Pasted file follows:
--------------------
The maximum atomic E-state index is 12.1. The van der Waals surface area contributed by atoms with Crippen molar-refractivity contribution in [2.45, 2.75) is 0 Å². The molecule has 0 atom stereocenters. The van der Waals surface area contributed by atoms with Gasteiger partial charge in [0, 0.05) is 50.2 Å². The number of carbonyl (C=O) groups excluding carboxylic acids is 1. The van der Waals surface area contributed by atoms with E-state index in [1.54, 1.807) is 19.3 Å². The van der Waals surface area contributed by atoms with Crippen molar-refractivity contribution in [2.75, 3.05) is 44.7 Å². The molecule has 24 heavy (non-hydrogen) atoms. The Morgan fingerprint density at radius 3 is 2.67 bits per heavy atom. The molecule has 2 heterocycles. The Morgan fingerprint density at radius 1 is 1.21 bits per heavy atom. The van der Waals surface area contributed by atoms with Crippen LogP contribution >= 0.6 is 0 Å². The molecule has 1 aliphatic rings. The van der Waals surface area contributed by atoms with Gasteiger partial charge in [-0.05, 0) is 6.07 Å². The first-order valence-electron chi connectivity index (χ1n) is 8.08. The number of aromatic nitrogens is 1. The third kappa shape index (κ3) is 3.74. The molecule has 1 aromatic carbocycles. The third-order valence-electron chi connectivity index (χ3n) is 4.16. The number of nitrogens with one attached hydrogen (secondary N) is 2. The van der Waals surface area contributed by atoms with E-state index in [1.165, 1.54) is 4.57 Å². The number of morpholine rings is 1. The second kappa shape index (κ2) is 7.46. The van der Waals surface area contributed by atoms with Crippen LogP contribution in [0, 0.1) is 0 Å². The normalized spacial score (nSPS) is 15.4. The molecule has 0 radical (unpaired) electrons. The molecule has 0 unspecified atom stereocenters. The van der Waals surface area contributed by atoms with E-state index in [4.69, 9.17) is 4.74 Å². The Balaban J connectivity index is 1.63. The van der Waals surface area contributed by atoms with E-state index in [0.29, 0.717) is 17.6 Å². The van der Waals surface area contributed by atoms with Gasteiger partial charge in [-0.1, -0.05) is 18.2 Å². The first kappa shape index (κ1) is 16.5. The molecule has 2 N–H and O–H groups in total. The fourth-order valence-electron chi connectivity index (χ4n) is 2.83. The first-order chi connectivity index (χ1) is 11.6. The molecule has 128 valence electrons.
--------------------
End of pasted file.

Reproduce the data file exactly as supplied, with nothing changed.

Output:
The maximum atomic E-state index is 12.1. The van der Waals surface area contributed by atoms with Crippen molar-refractivity contribution in [2.45, 2.75) is 0 Å². The molecule has 0 atom stereocenters. The van der Waals surface area contributed by atoms with Gasteiger partial charge in [0, 0.05) is 50.2 Å². The number of carbonyl (C=O) groups excluding carboxylic acids is 1. The van der Waals surface area contributed by atoms with E-state index in [1.54, 1.807) is 19.3 Å². The van der Waals surface area contributed by atoms with Crippen molar-refractivity contribution in [2.75, 3.05) is 44.7 Å². The molecule has 24 heavy (non-hydrogen) atoms. The Morgan fingerprint density at radius 3 is 2.67 bits per heavy atom. The molecule has 2 heterocycles. The Morgan fingerprint density at radius 1 is 1.21 bits per heavy atom. The van der Waals surface area contributed by atoms with Crippen LogP contribution >= 0.6 is 0 Å². The molecule has 1 aliphatic rings. The van der Waals surface area contributed by atoms with Gasteiger partial charge in [-0.05, 0) is 6.07 Å². The first-order valence-electron chi connectivity index (χ1n) is 8.08. The number of aromatic nitrogens is 1. The third kappa shape index (κ3) is 3.74. The molecule has 1 aromatic carbocycles. The third-order valence-electron chi connectivity index (χ3n) is 4.16. The number of nitrogens with one attached hydrogen (secondary N) is 2. The van der Waals surface area contributed by atoms with E-state index in [1.165, 1.54) is 4.57 Å². The number of morpholine rings is 1. The second kappa shape index (κ2) is 7.46. The van der Waals surface area contributed by atoms with Crippen LogP contribution in [0, 0.1) is 0 Å². The normalized spacial score (nSPS) is 15.4. The molecule has 0 radical (unpaired) electrons. The molecule has 0 unspecified atom stereocenters. The van der Waals surface area contributed by atoms with E-state index in [4.69, 9.17) is 4.74 Å². The Balaban J connectivity index is 1.63. The van der Waals surface area contributed by atoms with E-state index in [0.29, 0.717) is 17.6 Å². The van der Waals surface area contributed by atoms with Gasteiger partial charge in [-0.1, -0.05) is 18.2 Å². The first kappa shape index (κ1) is 16.5. The molecule has 2 N–H and O–H groups in total. The fourth-order valence-electron chi connectivity index (χ4n) is 2.83. The first-order chi connectivity index (χ1) is 11.6. The molecule has 128 valence electrons.